Attributable to its global ranking for on ‘Ease to Business’ scale, India is increasingly being counted as a favoured business destination in the world. In order to facilitate the carrying out of business activities of varied nature, the Indian legal system allows a number of business structures such as proprietorship, partnership, companies and limited liability partnership. Incorporation of a company is a common mode for business transactions in the country.
Companies in India
Companies are the artificial legal entities having existence independent from its shareholders. Incorporated for the purpose of carrying out business activities as stated in its Memorandum of Association, the companies are often confronted by the requirement of capital with view to expand its operations and earn greater profits. The raising of capital for the said purpose is required to be done in accordance with the Companies Act, 2013 (hereinafter referred to as the “Companies Act”).
Investment in India
The Government is regularly devising schemes that boost the Indian market. The fastest growing economy not only encourages progress of business in India but also makes it an attractive investment option. With a view to secure investment for the Indian business sector, the Government has been making efforts with the help of introduction of investor friendly policies.
Governed under the provisions of the Securities and Exchange Board of India Act, 1992 (hereinafter referred to as the “SEBI Act”), the Securities and Exchange Board of India (hereinafter referred to as the “SEBI”) is the market regulator of India which aims to protect the interests of investors in securities and to promote the development of, and to regulate the securities market and for matters connected there with or incidental thereto.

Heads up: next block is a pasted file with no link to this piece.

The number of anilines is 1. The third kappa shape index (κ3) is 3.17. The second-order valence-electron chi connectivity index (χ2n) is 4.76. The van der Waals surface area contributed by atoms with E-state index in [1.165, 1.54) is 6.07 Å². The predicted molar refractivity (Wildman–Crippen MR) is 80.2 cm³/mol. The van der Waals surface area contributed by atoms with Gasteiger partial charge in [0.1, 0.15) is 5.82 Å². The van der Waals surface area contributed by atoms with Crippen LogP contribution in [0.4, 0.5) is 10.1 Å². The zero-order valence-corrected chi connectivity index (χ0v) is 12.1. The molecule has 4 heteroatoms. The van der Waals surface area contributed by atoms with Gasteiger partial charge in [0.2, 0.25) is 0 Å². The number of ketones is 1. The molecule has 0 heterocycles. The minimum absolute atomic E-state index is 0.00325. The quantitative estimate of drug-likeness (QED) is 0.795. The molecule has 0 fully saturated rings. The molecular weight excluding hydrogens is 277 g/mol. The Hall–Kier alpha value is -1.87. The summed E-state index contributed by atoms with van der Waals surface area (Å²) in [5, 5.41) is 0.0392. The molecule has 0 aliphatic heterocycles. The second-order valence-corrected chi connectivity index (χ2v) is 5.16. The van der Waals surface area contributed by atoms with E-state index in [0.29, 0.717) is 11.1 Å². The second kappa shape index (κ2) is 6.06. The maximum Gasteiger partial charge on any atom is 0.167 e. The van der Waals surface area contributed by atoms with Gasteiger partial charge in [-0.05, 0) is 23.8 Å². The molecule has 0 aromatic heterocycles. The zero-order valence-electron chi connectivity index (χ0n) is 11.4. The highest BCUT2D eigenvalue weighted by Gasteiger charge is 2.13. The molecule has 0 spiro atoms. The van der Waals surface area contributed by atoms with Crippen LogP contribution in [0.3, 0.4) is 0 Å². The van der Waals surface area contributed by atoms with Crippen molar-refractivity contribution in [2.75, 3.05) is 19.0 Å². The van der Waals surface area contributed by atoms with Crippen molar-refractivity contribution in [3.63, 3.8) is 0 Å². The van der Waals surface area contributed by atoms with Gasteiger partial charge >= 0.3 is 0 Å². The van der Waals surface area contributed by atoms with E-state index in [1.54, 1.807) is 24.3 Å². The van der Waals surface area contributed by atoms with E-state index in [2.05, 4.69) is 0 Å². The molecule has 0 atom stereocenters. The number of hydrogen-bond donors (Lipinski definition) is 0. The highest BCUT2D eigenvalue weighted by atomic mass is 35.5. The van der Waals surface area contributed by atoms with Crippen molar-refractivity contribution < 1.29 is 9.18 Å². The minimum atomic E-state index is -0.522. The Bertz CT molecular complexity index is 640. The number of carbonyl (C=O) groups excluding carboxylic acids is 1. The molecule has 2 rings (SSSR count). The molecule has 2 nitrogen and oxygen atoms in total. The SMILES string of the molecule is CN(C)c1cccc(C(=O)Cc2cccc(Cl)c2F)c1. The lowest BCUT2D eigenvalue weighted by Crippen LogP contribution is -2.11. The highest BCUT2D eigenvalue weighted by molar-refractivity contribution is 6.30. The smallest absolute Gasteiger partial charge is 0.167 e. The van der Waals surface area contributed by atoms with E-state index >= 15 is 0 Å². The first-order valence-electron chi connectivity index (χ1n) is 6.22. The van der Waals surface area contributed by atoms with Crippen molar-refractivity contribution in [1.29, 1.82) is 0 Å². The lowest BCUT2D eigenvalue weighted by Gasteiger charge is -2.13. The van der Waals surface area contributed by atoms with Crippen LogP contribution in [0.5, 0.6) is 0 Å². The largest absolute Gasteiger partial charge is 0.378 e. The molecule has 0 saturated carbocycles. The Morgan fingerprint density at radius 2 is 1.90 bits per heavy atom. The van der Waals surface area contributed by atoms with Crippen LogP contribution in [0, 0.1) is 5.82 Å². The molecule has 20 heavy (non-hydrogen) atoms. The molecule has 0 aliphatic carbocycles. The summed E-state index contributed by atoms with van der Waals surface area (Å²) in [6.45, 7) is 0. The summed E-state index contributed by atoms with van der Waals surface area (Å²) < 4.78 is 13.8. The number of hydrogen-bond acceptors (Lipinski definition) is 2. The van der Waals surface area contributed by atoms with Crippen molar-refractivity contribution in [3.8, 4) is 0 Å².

Initial Public Offering
One of the mediums for the companies to raise capital is through initial public offer means an offer of specified securities by an unlisted issuer to the public for subscription and includes an offer for sale of specified securities to the public by any existing holders of such specified securities in an unlisted entity. It serves as the largest source of funds for a company to meet expenses for its projects and go public by being listed on a Stock Exchange.
IPO timeline reduction
SEBI, in its endeavour to provide an efficient mechanism for raising funds, has been continuously striving to regulate the process and methodologies associated with public issue fund raising process. In the said regard, the regulator issued a circular for streamlining the process of public issue of equity shares and convertibles dated November 1, 2018.
With a view to free up the locked investor funds faster so as to benefit both issuers as well as investors, SEBI has initiated the process to reduce the timeline for public issues from the current 6 days to 3 days in a phased manner by making it mandatory for intermediaries to provide retail investors the option of bidding through the Unified Payments Interface as a payment mechanism with Application Supported Block Amount for applications in public issues.
In the second phase, the current mechanism of physically submitting bid forms from the intermediaries to the banks would be discontinued after 3 months. The said process would be effective April 1, 2019 onwards.
Subsequent third phase provides that final reduced timeline will be made effective using the Unified Payments Interface mechanism.
The proposed process is expected to increase efficiency, eliminate the need for manual intervention at various stages, and will reduce the time duration from issue closure to listing by up to 3 working days.